Basal-like cancers are characterized by a distinct pattern of metastasis with a predilection to metastasize to brain and lungs and less incidence of metastases to bone, liver and non-regional lymph nodes [45]. Patients with basal-like breast cancer appear have a higher incidence of locoregional failures after initial surgical treatment when compared with Luminal type A patients [46]. Interestingly, in the study by Voduc and colleagues which used IHC to determine subtype, those cancers that were triple-negative and negative for the expression of EGFR and CK5/6 (non-basal triple-negatives), had a lower incidence of locoregional relapse when compared to the basal-like subtype [46].

Therapy

As stated above, there is no currently accepted specific molecular targeted agent against TNBC; however, they do appear to be responsive to chemotherapy [47]. Post-hoc analysis of several studies with diverse chemotherapy agents have shown that it is TNBC patients who seem to benefit the most from cytotoxic agents in the adjuvant setting [4850]. Similarly, when neoadjuvant chemotherapy is administered, patients with TNBC and HER2 amplification have better response rates, as well as more frequent incidence of a pathological complete response (pCR) [5153]; as high as 45% in a study that used 5-fluorouracil (5-FU), doxorubicin and cyclophosphamide [51]. Unfortunately, this does not translate into a better overall survival, mostly because those patients who did not achieve a complete response (CR) tend to relapse sooner than patients with other breast cancer subtypes.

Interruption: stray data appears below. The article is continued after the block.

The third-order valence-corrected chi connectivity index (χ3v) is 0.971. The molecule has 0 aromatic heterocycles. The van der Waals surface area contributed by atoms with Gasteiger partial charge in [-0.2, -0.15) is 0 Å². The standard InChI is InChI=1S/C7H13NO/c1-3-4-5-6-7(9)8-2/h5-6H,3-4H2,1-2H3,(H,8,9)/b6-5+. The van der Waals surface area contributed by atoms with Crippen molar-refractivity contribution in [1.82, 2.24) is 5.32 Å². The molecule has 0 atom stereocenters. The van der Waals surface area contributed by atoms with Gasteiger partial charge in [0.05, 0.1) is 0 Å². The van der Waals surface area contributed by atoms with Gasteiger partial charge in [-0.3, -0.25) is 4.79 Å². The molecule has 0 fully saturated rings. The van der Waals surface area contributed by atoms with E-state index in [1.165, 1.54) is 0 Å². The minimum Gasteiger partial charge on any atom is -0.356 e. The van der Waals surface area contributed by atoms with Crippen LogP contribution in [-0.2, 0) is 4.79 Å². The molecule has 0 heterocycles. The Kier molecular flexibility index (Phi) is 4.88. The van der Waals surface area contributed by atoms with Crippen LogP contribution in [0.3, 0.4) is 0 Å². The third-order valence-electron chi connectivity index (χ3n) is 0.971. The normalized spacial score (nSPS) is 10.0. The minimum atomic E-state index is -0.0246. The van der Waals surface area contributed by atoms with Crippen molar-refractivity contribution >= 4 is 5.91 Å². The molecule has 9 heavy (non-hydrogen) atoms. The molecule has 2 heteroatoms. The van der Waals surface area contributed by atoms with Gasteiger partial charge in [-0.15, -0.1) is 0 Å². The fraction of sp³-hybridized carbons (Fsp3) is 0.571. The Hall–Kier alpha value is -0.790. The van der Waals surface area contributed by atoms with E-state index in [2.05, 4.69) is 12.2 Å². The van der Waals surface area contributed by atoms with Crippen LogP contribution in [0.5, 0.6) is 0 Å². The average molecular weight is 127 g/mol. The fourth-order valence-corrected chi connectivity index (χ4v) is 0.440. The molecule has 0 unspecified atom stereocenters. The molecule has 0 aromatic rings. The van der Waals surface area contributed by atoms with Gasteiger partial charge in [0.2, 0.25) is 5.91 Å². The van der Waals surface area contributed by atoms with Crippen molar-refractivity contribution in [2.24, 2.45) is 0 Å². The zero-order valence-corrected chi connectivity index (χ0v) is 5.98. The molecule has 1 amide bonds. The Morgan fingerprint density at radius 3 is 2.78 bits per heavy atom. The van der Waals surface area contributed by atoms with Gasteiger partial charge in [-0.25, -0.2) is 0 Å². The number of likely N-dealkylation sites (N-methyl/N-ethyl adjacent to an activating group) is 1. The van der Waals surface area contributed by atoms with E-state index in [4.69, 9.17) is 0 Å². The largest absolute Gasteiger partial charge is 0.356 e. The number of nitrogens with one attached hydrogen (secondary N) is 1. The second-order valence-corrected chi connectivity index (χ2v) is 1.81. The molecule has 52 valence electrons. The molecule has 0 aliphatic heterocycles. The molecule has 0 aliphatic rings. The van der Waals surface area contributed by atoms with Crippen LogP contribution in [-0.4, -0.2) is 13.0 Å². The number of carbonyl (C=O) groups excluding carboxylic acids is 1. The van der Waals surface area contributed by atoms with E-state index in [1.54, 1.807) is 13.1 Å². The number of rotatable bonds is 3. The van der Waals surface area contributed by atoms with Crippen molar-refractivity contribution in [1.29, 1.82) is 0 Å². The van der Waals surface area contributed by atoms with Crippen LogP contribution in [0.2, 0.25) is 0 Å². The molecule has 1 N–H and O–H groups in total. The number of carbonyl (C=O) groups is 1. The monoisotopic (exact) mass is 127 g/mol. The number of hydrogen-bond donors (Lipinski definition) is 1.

There is no preferred agent in the neoadjuvant setting, although more data are definitely needed related to whether anthracycline/taxane based therapies should remain the standard approach [63].

Platinum Agents

A group of agents particularly interesting for management of patients with TNBC are the platinum compounds, partially based on their ability to bind directly to DNA. This causes the DNA to crosslink, resulting in double-strand DNA breakage[54, 55]. It has been theorized and shown in preclinical models, that neoplastic cells harboring BRCA mutations, and thus lacking one of the mechanisms to repair damaged DNA, are consequently more susceptible to agents that induce DNA damage [56]. A very small retrospective study that included women with BRCA mutations who received neo-adjuvant treatment demonstrated that patients who received cisplatin had a higher degree of pCR (83% vs. less than 22% with other regimens, not including platins) [57]. Although these data are intriguing, they should be taken with caution as the study only had 12 patients in the cisplatin cohort and it was retrospective.